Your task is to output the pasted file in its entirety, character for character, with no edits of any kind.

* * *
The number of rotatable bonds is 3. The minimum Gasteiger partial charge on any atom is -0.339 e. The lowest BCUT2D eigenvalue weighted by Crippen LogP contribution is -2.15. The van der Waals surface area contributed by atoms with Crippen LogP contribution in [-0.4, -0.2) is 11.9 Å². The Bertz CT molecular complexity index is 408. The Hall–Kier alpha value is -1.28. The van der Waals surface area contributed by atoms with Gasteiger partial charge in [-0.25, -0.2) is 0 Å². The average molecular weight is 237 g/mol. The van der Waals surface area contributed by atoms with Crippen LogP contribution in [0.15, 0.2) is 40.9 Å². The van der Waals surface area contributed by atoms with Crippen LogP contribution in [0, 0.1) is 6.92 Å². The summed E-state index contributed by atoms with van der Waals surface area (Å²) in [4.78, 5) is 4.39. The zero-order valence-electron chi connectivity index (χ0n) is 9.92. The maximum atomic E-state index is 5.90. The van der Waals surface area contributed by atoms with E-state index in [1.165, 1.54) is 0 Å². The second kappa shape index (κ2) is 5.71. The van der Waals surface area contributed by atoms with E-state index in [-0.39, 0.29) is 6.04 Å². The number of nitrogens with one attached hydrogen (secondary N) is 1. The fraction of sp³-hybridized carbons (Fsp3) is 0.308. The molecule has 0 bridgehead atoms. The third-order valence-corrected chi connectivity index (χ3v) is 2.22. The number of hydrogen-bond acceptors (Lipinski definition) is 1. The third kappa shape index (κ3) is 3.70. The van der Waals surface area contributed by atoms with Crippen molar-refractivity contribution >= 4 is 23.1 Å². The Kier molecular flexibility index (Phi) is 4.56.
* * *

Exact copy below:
The number of rotatable bonds is 3. The minimum Gasteiger partial charge on any atom is -0.339 e. The lowest BCUT2D eigenvalue weighted by Crippen LogP contribution is -2.15. The van der Waals surface area contributed by atoms with Crippen LogP contribution in [-0.4, -0.2) is 11.9 Å². The Bertz CT molecular complexity index is 408. The Hall–Kier alpha value is -1.28. The van der Waals surface area contributed by atoms with Gasteiger partial charge in [-0.25, -0.2) is 0 Å². The average molecular weight is 237 g/mol. The van der Waals surface area contributed by atoms with Crippen LogP contribution in [0.15, 0.2) is 40.9 Å². The van der Waals surface area contributed by atoms with Crippen LogP contribution in [0, 0.1) is 6.92 Å². The summed E-state index contributed by atoms with van der Waals surface area (Å²) in [4.78, 5) is 4.39. The zero-order valence-electron chi connectivity index (χ0n) is 9.92. The maximum atomic E-state index is 5.90. The van der Waals surface area contributed by atoms with E-state index in [1.165, 1.54) is 0 Å². The second kappa shape index (κ2) is 5.71. The van der Waals surface area contributed by atoms with E-state index in [-0.39, 0.29) is 6.04 Å². The number of nitrogens with one attached hydrogen (secondary N) is 1. The fraction of sp³-hybridized carbons (Fsp3) is 0.308. The molecule has 0 bridgehead atoms. The third-order valence-corrected chi connectivity index (χ3v) is 2.22. The number of hydrogen-bond acceptors (Lipinski definition) is 1. The third kappa shape index (κ3) is 3.70. The van der Waals surface area contributed by atoms with Crippen molar-refractivity contribution >= 4 is 23.1 Å². The Kier molecular flexibility index (Phi) is 4.56.